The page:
I believe it was during the expert hardware panel at LANcouver 2013 this past weekend that I got into a brief discussion with Patti from Asus. When I told her that I am a console gamer, she gave a look of disgust and said that she couldn’t be my friend anymore. It was all in jest, to be sure, but it did make me think. It’s an age-old debate that will never be put to rest. Is it better to play video games on consoles like the PlayStation 3 and Xbox 360 or is it better to play the games on a PC instead?
For my part, I am primarily a console gamer and I don’t foresee that changing any time soon. Let me explain.
I Grew Up on Consoles
In my family, for the longest time, we’d only really have the one computer between us. However, we’d usually have multiple televisions and I could usually get my hands on whatever console we had at the time. Given this, I had far more opportunity to play on the SNES, N64, GameCube and so on than I did on the PC. If I had greater access to the PC, I may have played more Doom, Quake and Duke Nukem, but it just didn’t turn out that way.
My Preferred Genres Are on Console
And this lends itself to another major point. On the PC, you’ll find a lot of great first-person shooters and real-time strategy games, but I’m not particularly good at either of those, nor do I feel particularly inclined to play them. By contrast, the game genres that do interest me are found predominantly on consoles.
I used to enjoy action-adventure side-scrolling type games and those were found primarily on consoles. I like multiplayer sports games, like the NHL series from EA, and that’s mostly on console too. And it’s no secret that I’m a fan of Street Fighter and other fighting game. While Street Fighter IV is available on PC (and some argue that it’s a better experience there overall), there are far more fighting games that end up on Xbox and PlayStation. The console is the de facto way to play King of Fighters, Street Fighter, Marvel, Injustice, Mortal Kombat and whatever else.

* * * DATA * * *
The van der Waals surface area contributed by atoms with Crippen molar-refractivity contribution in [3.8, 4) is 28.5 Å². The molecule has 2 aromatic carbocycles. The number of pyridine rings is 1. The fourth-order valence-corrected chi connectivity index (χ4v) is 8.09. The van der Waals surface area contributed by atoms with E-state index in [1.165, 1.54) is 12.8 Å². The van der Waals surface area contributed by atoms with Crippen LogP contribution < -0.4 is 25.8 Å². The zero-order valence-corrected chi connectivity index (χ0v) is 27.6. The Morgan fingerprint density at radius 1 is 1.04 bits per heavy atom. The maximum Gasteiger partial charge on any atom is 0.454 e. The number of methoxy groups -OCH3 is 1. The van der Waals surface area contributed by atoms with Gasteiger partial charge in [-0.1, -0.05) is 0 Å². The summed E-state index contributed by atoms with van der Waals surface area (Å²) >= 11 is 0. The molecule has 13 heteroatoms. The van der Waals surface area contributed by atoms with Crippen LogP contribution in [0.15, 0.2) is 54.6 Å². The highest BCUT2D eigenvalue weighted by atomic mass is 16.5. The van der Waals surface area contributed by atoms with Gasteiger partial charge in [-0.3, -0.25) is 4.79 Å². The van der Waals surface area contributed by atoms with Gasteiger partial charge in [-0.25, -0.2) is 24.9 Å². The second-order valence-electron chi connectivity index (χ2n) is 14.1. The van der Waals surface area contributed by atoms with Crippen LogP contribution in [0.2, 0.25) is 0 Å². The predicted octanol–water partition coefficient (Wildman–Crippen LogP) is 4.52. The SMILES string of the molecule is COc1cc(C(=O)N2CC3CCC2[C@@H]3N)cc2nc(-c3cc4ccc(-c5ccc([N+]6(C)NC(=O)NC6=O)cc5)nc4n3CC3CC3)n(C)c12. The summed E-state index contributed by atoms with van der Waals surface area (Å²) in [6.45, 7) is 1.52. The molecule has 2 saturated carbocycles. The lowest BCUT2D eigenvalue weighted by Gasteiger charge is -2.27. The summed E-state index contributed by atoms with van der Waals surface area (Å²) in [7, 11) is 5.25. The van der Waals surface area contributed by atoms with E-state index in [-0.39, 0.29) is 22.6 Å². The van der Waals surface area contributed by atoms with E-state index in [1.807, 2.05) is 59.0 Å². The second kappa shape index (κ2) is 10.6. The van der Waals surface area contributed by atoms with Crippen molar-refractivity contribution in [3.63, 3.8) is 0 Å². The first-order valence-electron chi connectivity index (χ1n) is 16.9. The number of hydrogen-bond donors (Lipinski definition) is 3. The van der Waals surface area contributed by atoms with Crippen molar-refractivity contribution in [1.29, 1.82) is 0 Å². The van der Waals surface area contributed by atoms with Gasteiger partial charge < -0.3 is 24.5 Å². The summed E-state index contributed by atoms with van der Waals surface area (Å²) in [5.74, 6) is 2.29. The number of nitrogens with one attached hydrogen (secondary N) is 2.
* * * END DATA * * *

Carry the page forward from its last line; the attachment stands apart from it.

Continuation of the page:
Gaming Should Be Easy
This is going to be a point of contention for a lot of people and I realize not everyone is going to agree with me, but bear with me anyway.
For me, playing video games is mostly a leisure activity. I want to just pop in the disc (or cartridge), turn it on, and enjoy myself. Traditionally, on the PC, you could spend a fair bit of time tweaking the settings for this reason or that. This has improved in leaps and bounds in the last couple of years, but I still find myself wanting to take the path of least resistance and that’s with the console.
Graphics Are Secondary
One of the more prominent arguments used by the pro-PC side of the debate is that the PC will always offer better hardware, better graphics and better physics than its console counterpart. And yes, this is mostly true. I can appreciate great graphics as much as the next guy, but good-looking visuals are further down the priority list for me.
Consider this: to this day, some of my favorite games of all-time have decidedly simple graphics. I like Tetris. I like retro side-scrollers. I like Internet Reversi, of all things. For me, the game has to be fun, first and foremost. Even when you look at a massive tournament like Evo 2013, they typically use the “training stage” for the Street Fighter matches. This eliminates the fancy graphics of the animated backgrounds and drills it down to the purest gameplay.
Do I like how Street Fighter IV looks? Sure, but even if the graphics weren’t as nice, I think I’d like it just as much. Good graphics are the icing on the cake, but the cake itself has to be tasty.
Bridging the Great Divide
The gaming landscape is changing. Both the Xbox One and the PlayStation 4 use more PC-like architecture than previous generations and what this means is that it will be easier for developers to port titles between the different platforms, including Windows PCs. This could result in a greater variety of games for both consoles and PCs, since that great divide is being bridged. And then you have game-changing devices (bad pun intended) like the NVIDIA SHIELD, which allows you to stream your PC games to a console-like handheld controller. The line between PC and console is getting blurrier by the day.
That said, I find there is still great division among the gaming community. When I was at LANcouver, it was clear that fewer people were interested in playing Street Fighter at the Canadian Joysticks booth than there were people interested in new PC hardware to better play Starcraft or League of Legends. There are some gamers that span that divide, to be sure, but it seems they are still largely the exception rather than the rule. What do you think? Do you play both console and PC? Do you prefer one over the other?